Is cabling important?
In short, absolutely! It’s the one part of an electrical installation that you don’t see, but out of sight shouldn't mean that it's completely out of mind. The house wiring has to be able to withstand high temperatures - and of course it heats up in part because of the electrical current flowing through it. This heat is generated due to what electricians call ‘I-squared R loss’ – but another way is to picture it as a kind of ‘frictional resistance’ to the electrical current it's carrying. If you live in a particularly hot area and your electrical installation has a large number of power points that are likely to be in use for extended times, a special type of cable called XLPE insulated should be used. XLPE stands for 'cross linked polyethylene'.
Flat and round cable
For general house wiring, PVC insulated cable is what's normally used. The cable comes in flat and round styles. The round cables are single conductors, and are likely to be used for heavy current loads like split system multi-zone air conditioners. The flat cables usually have three conductors side by side; an active, neutral, and earth wire. These three are needed for just about everything you plug in, other than double insulated tools. It is also needed for transformers for low voltage halogen lighting and for lighting with exposed luminaires.
Current ratings for cables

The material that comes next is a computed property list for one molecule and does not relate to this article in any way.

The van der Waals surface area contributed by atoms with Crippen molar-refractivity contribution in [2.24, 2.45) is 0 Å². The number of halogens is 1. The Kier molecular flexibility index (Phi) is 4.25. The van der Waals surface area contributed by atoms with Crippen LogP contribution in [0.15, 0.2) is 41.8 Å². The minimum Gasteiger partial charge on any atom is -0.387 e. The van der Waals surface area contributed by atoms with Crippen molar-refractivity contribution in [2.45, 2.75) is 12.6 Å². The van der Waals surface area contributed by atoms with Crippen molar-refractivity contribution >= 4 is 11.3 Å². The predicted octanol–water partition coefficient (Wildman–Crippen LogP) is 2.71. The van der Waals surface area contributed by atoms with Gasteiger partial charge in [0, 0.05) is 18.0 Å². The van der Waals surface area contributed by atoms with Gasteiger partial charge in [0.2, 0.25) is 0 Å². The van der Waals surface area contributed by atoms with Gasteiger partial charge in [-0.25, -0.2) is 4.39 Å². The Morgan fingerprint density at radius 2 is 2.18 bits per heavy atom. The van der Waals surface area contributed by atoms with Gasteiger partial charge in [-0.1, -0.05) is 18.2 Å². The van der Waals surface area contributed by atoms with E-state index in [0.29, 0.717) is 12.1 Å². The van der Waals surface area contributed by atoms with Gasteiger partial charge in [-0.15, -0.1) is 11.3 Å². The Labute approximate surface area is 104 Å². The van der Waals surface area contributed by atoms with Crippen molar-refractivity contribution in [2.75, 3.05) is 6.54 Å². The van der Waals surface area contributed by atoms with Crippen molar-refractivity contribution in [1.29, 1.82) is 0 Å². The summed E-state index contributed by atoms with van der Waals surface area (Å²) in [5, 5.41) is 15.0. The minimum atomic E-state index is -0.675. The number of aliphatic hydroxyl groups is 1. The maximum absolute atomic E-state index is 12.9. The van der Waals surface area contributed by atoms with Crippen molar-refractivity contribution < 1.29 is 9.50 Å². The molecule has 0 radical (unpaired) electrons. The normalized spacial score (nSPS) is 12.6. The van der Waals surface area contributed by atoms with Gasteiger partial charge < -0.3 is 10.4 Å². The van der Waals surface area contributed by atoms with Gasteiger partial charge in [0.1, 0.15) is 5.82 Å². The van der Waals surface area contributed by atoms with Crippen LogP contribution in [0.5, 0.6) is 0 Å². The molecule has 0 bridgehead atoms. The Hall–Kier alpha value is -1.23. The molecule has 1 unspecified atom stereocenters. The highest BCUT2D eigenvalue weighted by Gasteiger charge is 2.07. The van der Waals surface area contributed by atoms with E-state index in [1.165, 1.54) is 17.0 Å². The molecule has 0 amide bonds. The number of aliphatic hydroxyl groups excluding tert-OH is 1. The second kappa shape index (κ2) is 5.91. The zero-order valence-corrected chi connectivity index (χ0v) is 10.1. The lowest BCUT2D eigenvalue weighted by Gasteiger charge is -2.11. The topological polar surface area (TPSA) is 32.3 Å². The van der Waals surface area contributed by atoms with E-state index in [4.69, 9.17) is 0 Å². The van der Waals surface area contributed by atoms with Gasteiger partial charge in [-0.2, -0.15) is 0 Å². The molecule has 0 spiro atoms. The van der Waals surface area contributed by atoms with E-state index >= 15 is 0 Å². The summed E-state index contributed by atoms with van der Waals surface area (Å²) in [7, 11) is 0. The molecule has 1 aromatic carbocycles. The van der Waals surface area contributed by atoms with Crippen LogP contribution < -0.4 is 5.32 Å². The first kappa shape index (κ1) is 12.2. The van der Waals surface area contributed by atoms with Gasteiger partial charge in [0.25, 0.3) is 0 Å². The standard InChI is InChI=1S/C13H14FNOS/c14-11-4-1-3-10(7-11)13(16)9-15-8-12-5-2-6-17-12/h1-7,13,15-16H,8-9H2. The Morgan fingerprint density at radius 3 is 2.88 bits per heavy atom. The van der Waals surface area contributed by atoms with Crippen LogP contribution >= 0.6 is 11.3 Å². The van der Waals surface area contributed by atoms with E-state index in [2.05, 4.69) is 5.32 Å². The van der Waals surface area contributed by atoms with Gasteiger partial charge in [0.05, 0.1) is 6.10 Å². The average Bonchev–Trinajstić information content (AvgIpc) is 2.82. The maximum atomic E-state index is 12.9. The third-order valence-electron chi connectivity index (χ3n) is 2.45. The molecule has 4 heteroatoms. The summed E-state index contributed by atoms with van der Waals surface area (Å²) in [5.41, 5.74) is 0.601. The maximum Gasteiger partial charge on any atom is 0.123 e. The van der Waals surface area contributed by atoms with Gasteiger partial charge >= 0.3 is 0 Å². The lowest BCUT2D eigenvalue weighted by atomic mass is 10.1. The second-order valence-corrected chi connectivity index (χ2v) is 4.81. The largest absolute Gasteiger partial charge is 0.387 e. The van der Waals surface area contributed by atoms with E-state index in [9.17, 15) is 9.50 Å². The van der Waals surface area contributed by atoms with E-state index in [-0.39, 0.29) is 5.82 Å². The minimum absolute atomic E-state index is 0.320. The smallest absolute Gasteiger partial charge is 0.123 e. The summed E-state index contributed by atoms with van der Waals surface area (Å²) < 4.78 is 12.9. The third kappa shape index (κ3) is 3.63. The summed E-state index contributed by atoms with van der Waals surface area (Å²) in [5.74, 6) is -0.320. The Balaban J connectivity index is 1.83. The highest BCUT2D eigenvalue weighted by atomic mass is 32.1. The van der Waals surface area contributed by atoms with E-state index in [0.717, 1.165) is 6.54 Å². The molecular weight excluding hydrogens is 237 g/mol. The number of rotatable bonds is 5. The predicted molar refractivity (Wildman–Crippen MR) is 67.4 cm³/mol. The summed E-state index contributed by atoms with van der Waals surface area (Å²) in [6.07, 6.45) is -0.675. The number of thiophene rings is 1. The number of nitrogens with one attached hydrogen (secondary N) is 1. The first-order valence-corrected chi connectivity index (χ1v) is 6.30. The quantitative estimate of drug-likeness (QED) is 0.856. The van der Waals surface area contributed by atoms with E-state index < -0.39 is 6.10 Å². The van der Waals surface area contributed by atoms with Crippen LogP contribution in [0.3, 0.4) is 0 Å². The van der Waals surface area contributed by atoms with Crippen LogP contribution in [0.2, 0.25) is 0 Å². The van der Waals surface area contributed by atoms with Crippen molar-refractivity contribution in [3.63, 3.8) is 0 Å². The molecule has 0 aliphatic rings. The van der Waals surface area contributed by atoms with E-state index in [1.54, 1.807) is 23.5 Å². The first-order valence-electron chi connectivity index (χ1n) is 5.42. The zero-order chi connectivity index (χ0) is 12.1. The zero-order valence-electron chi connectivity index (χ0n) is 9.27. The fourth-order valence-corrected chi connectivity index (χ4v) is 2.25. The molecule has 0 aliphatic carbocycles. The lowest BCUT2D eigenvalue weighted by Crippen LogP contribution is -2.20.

The capabilities of wiring are determined in part by the cross sectional area of the copper conductors. It’s a critical measurement, and it defines the cable's ability to carry electrical current. For a three-conductor, flat cable with 1 square millimetre copper, 16 amps is the capacity if the cable is exposed in open air. If it is covered in roof insulation, the capacity is halved to 6 amps due to the heat. To put things in proportion, a power point is normally assumed to carry up to 10 amps of electrical current when working out the circuits and protection to be put in place.
Voltage ratings are the ratings used to determine how much voltage a cable can safely use. Most circuits in a domestic installation are 230 or 240 volt, single phase, although domestic cables are normally rated for much higher voltages (around 600 volts or more). The difference is the added insulation on the cable - a cable rated at 240V would be likely to be too easily damaged.
Smart wiring or structured cabling
Smart Wiring (also known as 'structured cabling') refers to a popular system of wiring homes, which carries not only power cables but also the necessary cabling for high speed data and multimedia communications, including Cat 6 network cables. The advantage of installing Smart Wiring throughout your home is that even if you don't intend to install high demand multimedia or home automation components in your home immediately, the option will always be there to do so very easily at a later date. Although Smart Wiring can be retrofitted into homes, the scale of the task means that the ideal time to install Smart Wiring is during the ‘roughing in’ stage, when the power cabling is being put in.